The beginning of the film depicts the end of an era. Told that he’s spent all his money, trust-fund millionaire Henry Graham (Walter Matthau) bids a sad goodbye to his favorite restaurant, his club, his sports car, and his butler (George Rose). Lacking skills, ambition, and interests, Henry is unemployable; the only way for him to exist, he decides, is to marry a rich woman. Fate sends him a doozy: Henrietta (Elaine May), a shy, klutzy heiress with no social grace and a love of botany. Henry’s plan is to win her heart, marry her, and kill her.
When Paramount released A New Leaf back in 1971, it was in a version so altered from writer/director/star Elaine May’s conception that she sued the studio to try to take her name off. Perhaps May’s original cut would have felt more fluid, but even as it is, the film is a neglected comedy marvel. The opening scene is right out of Ben Jonson: Henry’s attorney (William Redfield) tries to explain to Henry that he’s broke — a concept for which their shared language, adapted to fantasy, has no terms. Later, Henry meets Henrietta at a tea party, where she’s first seen doing a Jerry Lewis routine with a teacup. When Henrietta, to the horror of her hostess, spoils the carpet (Henrietta is as inept with food as poor Jeannie Berlin in May’s 1972 The Heartbreak Kid), Henry seizes the opportunity to come to her rescue, sweeping her out of the embarrassment she’s created with a flawlessly written and delivered envoi.
One-third of the genius of A New Leaf is the casting. It’s already a brilliant move to take Matthau, an actor established as a slob, and make him play a high-class creep with stunning English clothes and a weird little mid-Atlantic accent. And because it’s Matthau, we quickly get beyond the standard ways of reading such a character: though we want him to reform, we understand that concepts like "reform" are too simple here. Opposite him, May’s innocent looks all the more helpless.
The film serves up highlight after highlight. Trying to talk Henrietta out of marrying her suitor, Henrietta’s crooked lawyer (Jack Weston) pauses in the middle of a tirade to apologize to Henry for clambering over his divan. The wedding-night scene, in which Henry helps Henrietta master the nightgown in which she has awkwardly ensnared herself, is funny just to think about. Later, arriving to take possession of his wife’s Long Island mansion, Henry finds it in a state suggesting that the beggars in Viridiana have had the run of the place for a decade (servants smoke on duty; the chauffeur and a maid make out on the floor).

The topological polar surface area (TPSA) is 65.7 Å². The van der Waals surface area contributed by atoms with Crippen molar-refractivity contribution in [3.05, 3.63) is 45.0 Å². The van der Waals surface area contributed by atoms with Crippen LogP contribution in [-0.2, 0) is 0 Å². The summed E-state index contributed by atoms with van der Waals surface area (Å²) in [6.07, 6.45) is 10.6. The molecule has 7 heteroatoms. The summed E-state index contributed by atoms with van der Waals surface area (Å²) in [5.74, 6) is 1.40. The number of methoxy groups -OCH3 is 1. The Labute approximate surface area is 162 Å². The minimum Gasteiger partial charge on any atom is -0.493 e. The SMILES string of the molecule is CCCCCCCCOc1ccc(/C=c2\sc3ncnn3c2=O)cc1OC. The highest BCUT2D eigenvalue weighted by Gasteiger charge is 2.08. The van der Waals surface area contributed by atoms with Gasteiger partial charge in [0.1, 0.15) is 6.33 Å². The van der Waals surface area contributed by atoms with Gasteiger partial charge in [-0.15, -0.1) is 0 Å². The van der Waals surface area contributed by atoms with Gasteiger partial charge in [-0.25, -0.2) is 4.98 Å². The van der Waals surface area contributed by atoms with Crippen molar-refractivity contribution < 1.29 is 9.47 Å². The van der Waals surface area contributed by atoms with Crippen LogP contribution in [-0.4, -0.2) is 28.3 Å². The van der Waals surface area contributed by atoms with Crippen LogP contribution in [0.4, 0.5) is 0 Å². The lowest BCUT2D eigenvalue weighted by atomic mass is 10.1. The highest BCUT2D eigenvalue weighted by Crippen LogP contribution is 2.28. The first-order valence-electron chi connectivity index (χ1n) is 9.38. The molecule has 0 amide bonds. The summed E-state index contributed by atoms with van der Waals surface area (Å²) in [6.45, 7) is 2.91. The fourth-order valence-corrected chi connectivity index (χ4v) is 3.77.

May’s film would have been blacker than the version that exists. Among other things, Paramount cut two murders committed by Henry, including the poisoning of a tapdancing blackmailer who doesn’t appear at all in the released version. But even without the murders, A New Leaf is remarkably harsh. That Henry can even contemplate killing Henrietta is disturbing, since, as worthless as he is, Matthau and May also make him so attractive (and Henrietta is as wonderful as she is ghastly). May wants to move past all the trite ways — sentimental or cynical — of looking at the story, to get us where Henry and Henrietta can shake us up. The humor of the film is never merely bitter, it’s complex and sophisticated — and if it’s cruel, its cruelty is sane and lucid, free from the need to shock that mars the work of Todd Solondz (if Wes Anderson’s films are imaginative expansions on May, Solondz’s are failed May imitations).
A marvelous moment of resignation finds Henry uttering perhaps the most beautiful line of iambic pentameter ever written for a film: "I have no mind as far as I can tell." These words express the miracle toward which the movie has been moving: Henry’s Zen acceptance of the emptiness and absurdity of an existence in which a rotter like him and a zany like Henrietta can get stuck with each other. The ending of A New Leaf is at once a disillusioned revision of such happy-ever-after endings as those in It Happened One Night and The Philadelphia Story; a breathtaking discovery of slapstick at comedy’s heart of darkness; and a mystical moment of Renoirian transcendence whose only possible explanation is the flow of the whole film. A New Leaf establishes May as one of American cinema’s finest moralists — and certainly its funniest.